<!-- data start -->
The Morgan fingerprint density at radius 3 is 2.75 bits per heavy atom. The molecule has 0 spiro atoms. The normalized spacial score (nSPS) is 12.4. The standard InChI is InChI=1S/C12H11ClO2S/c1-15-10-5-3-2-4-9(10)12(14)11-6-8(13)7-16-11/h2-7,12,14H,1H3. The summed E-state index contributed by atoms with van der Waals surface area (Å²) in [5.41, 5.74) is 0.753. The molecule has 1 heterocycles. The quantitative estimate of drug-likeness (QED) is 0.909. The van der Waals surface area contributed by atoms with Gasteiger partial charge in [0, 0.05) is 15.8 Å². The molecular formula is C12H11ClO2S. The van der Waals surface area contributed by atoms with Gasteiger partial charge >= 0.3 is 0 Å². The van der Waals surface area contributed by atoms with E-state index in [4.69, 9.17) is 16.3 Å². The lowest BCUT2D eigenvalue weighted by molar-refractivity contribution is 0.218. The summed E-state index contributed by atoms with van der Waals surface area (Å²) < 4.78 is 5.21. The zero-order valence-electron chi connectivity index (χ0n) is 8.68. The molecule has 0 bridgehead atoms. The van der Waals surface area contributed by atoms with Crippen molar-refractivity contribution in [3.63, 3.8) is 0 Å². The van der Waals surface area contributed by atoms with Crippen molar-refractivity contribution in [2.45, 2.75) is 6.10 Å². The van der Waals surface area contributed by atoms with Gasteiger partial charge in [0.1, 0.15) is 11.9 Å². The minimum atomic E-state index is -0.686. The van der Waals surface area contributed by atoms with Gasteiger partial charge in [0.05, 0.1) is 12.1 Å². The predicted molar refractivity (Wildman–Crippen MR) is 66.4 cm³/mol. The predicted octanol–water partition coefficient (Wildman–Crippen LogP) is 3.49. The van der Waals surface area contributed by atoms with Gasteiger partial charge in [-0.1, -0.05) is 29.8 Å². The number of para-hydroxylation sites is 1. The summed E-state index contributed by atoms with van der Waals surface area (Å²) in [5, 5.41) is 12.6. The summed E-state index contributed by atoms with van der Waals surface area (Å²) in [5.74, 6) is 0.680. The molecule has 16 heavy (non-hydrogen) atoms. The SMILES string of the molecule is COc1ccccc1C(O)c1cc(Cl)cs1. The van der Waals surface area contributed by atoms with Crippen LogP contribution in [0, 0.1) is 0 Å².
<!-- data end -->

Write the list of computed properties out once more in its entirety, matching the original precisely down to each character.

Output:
The Morgan fingerprint density at radius 3 is 2.75 bits per heavy atom. The molecule has 0 spiro atoms. The normalized spacial score (nSPS) is 12.4. The standard InChI is InChI=1S/C12H11ClO2S/c1-15-10-5-3-2-4-9(10)12(14)11-6-8(13)7-16-11/h2-7,12,14H,1H3. The summed E-state index contributed by atoms with van der Waals surface area (Å²) in [5.41, 5.74) is 0.753. The molecule has 1 heterocycles. The quantitative estimate of drug-likeness (QED) is 0.909. The van der Waals surface area contributed by atoms with Gasteiger partial charge in [0, 0.05) is 15.8 Å². The molecular formula is C12H11ClO2S. The van der Waals surface area contributed by atoms with Gasteiger partial charge >= 0.3 is 0 Å². The van der Waals surface area contributed by atoms with E-state index in [4.69, 9.17) is 16.3 Å². The lowest BCUT2D eigenvalue weighted by molar-refractivity contribution is 0.218. The summed E-state index contributed by atoms with van der Waals surface area (Å²) < 4.78 is 5.21. The zero-order valence-electron chi connectivity index (χ0n) is 8.68. The molecule has 0 bridgehead atoms. The van der Waals surface area contributed by atoms with Crippen molar-refractivity contribution in [3.63, 3.8) is 0 Å². The van der Waals surface area contributed by atoms with Crippen molar-refractivity contribution in [2.45, 2.75) is 6.10 Å². The van der Waals surface area contributed by atoms with Gasteiger partial charge in [0.1, 0.15) is 11.9 Å². The minimum atomic E-state index is -0.686. The van der Waals surface area contributed by atoms with Gasteiger partial charge in [0.05, 0.1) is 12.1 Å². The predicted molar refractivity (Wildman–Crippen MR) is 66.4 cm³/mol. The predicted octanol–water partition coefficient (Wildman–Crippen LogP) is 3.49. The van der Waals surface area contributed by atoms with Gasteiger partial charge in [-0.1, -0.05) is 29.8 Å². The number of para-hydroxylation sites is 1. The summed E-state index contributed by atoms with van der Waals surface area (Å²) in [5, 5.41) is 12.6. The summed E-state index contributed by atoms with van der Waals surface area (Å²) in [5.74, 6) is 0.680. The molecule has 16 heavy (non-hydrogen) atoms. The SMILES string of the molecule is COc1ccccc1C(O)c1cc(Cl)cs1. The van der Waals surface area contributed by atoms with Crippen LogP contribution in [0, 0.1) is 0 Å².